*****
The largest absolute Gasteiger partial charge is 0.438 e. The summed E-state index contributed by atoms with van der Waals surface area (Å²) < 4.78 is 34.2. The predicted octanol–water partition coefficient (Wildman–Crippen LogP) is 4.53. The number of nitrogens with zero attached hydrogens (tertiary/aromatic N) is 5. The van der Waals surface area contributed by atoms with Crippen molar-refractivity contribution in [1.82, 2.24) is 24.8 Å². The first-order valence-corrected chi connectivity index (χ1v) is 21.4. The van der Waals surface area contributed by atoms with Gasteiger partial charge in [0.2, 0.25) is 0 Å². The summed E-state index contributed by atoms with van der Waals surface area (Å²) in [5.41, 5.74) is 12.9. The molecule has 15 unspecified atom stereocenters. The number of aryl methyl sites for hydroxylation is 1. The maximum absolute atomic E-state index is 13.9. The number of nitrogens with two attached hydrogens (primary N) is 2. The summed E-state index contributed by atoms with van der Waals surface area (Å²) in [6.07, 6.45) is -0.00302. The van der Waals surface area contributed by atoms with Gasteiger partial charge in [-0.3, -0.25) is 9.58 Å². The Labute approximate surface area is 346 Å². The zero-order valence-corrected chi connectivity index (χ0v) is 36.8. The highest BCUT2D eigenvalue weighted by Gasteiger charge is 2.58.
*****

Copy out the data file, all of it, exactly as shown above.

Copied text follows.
The largest absolute Gasteiger partial charge is 0.438 e. The summed E-state index contributed by atoms with van der Waals surface area (Å²) < 4.78 is 34.2. The predicted octanol–water partition coefficient (Wildman–Crippen LogP) is 4.53. The number of nitrogens with zero attached hydrogens (tertiary/aromatic N) is 5. The van der Waals surface area contributed by atoms with Crippen molar-refractivity contribution in [1.82, 2.24) is 24.8 Å². The first-order valence-corrected chi connectivity index (χ1v) is 21.4. The van der Waals surface area contributed by atoms with Gasteiger partial charge in [0.2, 0.25) is 0 Å². The summed E-state index contributed by atoms with van der Waals surface area (Å²) in [5.41, 5.74) is 12.9. The molecule has 15 unspecified atom stereocenters. The number of aryl methyl sites for hydroxylation is 1. The maximum absolute atomic E-state index is 13.9. The number of nitrogens with two attached hydrogens (primary N) is 2. The summed E-state index contributed by atoms with van der Waals surface area (Å²) in [6.07, 6.45) is -0.00302. The van der Waals surface area contributed by atoms with Gasteiger partial charge in [-0.3, -0.25) is 9.58 Å². The Labute approximate surface area is 346 Å². The zero-order valence-corrected chi connectivity index (χ0v) is 36.8. The highest BCUT2D eigenvalue weighted by Gasteiger charge is 2.58.